Question: What does an element of $\mathcal F \big( L^\infty(\mathbb R)\big)$ look like locally?
As formulated, the question might be a bit difficult to answer since the Fourier transform of a function f ∈ L∞(ℝ) is a distribution, and it is not easy to "write down" a distribution. So let me first illustrate the situation at hand with an easy example:
Example: The Fourier transform of the Heaviside function H(x) (i.e. the characteristic function of the positive reals) is given by a linear combination of the function 1/x and of the Dirac delta function (see this Wikipaedia entry for the exact formula, as well as for the meaning of the distribution "1/x").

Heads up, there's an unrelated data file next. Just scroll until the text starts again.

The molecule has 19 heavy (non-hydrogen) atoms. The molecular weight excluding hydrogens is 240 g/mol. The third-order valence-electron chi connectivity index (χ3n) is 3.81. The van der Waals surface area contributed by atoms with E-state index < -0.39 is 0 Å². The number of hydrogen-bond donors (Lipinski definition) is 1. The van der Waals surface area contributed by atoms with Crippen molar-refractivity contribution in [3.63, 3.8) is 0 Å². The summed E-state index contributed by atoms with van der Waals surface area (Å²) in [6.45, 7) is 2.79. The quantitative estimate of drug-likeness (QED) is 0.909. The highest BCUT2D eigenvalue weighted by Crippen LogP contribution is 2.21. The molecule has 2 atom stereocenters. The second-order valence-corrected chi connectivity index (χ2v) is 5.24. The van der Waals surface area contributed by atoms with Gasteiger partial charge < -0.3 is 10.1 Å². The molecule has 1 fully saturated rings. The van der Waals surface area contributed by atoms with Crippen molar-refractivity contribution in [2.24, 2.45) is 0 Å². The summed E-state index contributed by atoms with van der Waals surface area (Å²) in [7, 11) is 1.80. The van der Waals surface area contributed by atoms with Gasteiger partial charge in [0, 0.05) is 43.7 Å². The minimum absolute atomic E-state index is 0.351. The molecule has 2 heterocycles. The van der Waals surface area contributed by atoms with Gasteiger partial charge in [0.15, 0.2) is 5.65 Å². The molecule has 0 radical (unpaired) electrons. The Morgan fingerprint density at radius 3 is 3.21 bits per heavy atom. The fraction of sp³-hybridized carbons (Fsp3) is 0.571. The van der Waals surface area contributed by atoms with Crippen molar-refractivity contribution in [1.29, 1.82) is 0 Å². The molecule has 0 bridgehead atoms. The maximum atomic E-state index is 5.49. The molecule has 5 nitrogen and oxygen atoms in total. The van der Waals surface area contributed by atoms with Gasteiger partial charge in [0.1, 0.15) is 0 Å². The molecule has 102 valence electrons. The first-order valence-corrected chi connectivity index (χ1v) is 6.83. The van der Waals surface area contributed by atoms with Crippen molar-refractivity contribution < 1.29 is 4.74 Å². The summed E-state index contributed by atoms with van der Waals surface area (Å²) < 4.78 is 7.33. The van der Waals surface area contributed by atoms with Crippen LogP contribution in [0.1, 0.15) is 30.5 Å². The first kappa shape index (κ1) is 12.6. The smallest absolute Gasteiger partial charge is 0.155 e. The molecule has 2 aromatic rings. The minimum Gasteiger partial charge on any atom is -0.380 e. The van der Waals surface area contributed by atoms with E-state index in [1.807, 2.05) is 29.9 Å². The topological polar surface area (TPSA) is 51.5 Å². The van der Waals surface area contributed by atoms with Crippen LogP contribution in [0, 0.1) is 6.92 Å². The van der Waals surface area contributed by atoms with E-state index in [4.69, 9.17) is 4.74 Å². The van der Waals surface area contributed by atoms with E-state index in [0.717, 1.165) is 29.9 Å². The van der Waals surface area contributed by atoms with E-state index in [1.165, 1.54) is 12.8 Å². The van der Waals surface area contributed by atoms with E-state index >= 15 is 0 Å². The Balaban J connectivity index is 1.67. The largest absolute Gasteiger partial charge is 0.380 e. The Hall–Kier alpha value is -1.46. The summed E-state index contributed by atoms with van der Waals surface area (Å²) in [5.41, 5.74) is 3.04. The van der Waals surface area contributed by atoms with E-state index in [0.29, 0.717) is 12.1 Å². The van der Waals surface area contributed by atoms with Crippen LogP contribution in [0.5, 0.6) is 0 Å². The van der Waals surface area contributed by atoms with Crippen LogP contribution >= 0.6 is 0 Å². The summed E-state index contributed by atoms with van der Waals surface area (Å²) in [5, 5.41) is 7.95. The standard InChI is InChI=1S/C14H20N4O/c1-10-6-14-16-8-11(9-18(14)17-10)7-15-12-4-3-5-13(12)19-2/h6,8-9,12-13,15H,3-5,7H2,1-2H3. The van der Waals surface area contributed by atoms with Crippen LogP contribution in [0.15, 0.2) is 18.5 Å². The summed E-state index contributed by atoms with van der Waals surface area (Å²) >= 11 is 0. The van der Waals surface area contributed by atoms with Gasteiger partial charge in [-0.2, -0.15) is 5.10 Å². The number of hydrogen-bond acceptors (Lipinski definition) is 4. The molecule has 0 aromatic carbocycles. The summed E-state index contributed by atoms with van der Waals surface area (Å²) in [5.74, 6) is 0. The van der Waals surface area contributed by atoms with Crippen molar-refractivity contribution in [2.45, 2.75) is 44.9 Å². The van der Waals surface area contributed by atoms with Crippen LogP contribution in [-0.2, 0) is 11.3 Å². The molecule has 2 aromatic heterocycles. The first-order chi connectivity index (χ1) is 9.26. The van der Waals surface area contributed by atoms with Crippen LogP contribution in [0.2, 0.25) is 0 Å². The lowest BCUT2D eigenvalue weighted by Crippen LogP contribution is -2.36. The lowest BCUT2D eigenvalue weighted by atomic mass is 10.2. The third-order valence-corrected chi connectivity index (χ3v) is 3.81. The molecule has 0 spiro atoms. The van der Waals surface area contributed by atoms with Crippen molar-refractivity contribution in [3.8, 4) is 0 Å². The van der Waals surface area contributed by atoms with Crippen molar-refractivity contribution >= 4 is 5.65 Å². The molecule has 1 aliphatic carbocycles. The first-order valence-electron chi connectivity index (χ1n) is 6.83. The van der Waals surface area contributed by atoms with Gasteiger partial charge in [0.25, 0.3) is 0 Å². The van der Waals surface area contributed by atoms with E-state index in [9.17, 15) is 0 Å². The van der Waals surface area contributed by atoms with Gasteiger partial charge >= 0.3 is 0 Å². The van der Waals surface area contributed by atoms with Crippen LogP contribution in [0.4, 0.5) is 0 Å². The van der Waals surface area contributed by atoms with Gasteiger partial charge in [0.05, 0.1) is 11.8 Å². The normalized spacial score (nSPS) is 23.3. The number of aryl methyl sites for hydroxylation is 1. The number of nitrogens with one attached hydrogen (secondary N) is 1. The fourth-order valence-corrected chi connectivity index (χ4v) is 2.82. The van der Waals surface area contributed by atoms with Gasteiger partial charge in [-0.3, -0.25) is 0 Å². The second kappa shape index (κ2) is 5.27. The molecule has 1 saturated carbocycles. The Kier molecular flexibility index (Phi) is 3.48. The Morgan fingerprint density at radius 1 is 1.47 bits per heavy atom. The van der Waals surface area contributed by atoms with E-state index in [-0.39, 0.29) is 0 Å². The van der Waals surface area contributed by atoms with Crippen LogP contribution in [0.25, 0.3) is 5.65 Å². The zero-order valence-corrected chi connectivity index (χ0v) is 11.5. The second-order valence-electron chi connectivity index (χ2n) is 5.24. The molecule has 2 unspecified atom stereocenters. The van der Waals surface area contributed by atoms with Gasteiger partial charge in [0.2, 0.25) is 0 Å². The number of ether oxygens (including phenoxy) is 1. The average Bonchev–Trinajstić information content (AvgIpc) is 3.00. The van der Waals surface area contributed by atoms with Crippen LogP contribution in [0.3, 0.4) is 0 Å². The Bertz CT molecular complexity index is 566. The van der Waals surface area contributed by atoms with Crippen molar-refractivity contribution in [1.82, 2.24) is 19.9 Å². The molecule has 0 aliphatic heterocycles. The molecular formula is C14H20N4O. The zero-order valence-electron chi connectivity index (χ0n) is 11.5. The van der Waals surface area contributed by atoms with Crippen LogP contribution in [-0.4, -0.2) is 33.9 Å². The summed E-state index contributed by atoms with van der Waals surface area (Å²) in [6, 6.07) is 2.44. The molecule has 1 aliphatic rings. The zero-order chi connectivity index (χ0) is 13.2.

The formalism of distributions is bit overkill for talking about measures, and things that look like 1/x. For example, the primitive of an element of $\mathcal F \big( L^\infty(\mathbb R)\big)$ is always a function (well defined outside of a set of measure zero). Using the above observation, we get the following
Reformulation of the question:
Let f(x) ∈ L∞(ℝ) be a function, and let g(x) be a primitive of its Fourier transform.
• What can g(x) look like locally?
• What local conditions must g satisfy in order to have a chance of coming from some f ∈ L∞(ℝ)?
• On what kind of sets can g fail to be continuous?